Conception, pregnancy and breastfeeding
Folic acid is a B group vitamin that can also be called 'folate' or 'folacin'. The chemical name for folic acid is 'pteroylglutamic acid' (or 'PGA'). Folic acid is an essential vitamin for the growth of healthy, new body cells (especially in the lining if the intestines) and plays a vital role (along with iron and vitamin B12) to form the 'oxygen-carrying' red blood cells (called 'haemoglobin'). Folate is also thought to play a role in preventing cancer.
Drinking alcohol and smoking can inhibit the use of folate in the body. Some medications can also interfere with folate in the body including antacids, aspirin and the oral contraceptive pill.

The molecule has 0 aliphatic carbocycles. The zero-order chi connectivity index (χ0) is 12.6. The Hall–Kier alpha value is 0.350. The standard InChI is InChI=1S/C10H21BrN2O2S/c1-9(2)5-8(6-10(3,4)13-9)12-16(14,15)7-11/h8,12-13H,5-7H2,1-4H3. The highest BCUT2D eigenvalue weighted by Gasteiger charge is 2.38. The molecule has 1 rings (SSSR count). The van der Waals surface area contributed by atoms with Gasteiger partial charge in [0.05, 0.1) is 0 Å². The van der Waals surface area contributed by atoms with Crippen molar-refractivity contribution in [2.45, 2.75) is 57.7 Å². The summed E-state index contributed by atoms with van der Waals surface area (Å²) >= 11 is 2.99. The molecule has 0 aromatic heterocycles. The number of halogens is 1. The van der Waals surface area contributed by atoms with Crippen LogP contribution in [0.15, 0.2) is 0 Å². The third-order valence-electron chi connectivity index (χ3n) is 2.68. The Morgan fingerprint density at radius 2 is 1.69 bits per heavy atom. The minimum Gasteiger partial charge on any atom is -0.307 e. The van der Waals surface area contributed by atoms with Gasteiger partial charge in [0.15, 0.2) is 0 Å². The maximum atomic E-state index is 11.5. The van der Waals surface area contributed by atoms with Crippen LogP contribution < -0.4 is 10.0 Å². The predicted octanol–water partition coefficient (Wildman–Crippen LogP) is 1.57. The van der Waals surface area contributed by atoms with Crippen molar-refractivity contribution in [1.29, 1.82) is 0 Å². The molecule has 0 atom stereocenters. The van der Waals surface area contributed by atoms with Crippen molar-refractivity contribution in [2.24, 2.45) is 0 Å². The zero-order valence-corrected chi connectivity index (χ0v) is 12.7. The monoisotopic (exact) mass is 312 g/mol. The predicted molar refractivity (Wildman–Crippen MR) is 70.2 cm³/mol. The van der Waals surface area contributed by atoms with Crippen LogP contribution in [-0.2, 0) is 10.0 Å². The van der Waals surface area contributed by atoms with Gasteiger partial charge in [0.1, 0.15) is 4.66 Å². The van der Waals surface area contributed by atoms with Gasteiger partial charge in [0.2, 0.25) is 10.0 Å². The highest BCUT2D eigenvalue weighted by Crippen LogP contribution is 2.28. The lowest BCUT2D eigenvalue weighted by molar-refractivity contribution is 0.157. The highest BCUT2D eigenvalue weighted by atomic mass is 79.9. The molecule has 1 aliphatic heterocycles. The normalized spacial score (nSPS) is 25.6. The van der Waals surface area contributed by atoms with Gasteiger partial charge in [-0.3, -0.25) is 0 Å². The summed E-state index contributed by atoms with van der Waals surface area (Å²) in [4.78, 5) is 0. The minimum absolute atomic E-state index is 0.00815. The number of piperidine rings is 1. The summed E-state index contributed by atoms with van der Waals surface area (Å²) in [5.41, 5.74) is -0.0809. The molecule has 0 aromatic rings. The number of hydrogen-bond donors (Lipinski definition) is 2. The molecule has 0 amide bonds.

Although rare, a lack of folic acid can lead to anaemia and an inflamed mouth and bowel, mental confusion, weakness, fatigue, headaches and irritability.
Recommended Daily Intake (RDI)for folic acid is 0.2 to 0.4mg (milligrams) also written as 200 to 400ug (micrograms), with a maximum of 1000 mg per day (from foods and supplements, prescribed and monitored under medical supervision).
Most people can tolerate abnormally high daily doses of folic acid, but occasionally it can be dangerous to have too much folic acid because it can mask vitamin B12 deficiencies. If a person is vitamin B12 deficient and takes high doses of folic acid, it is possible (but rare) to develop irreversible nerve damage. Vitamin B12 deficiency is in itself a rare condition because it is usually associated with the bowel's inability to absorb vitamin B12 efficiently from foods. However, people who do not eat animal products (such as vegetarians or vegans) can sometimes be vitamin B12 deficient. Other people at risk for vitamin B12 deficiency are the elderly and people with a condition called 'pernicious anaemia'.
Conception, pregnancy and breastfeeding.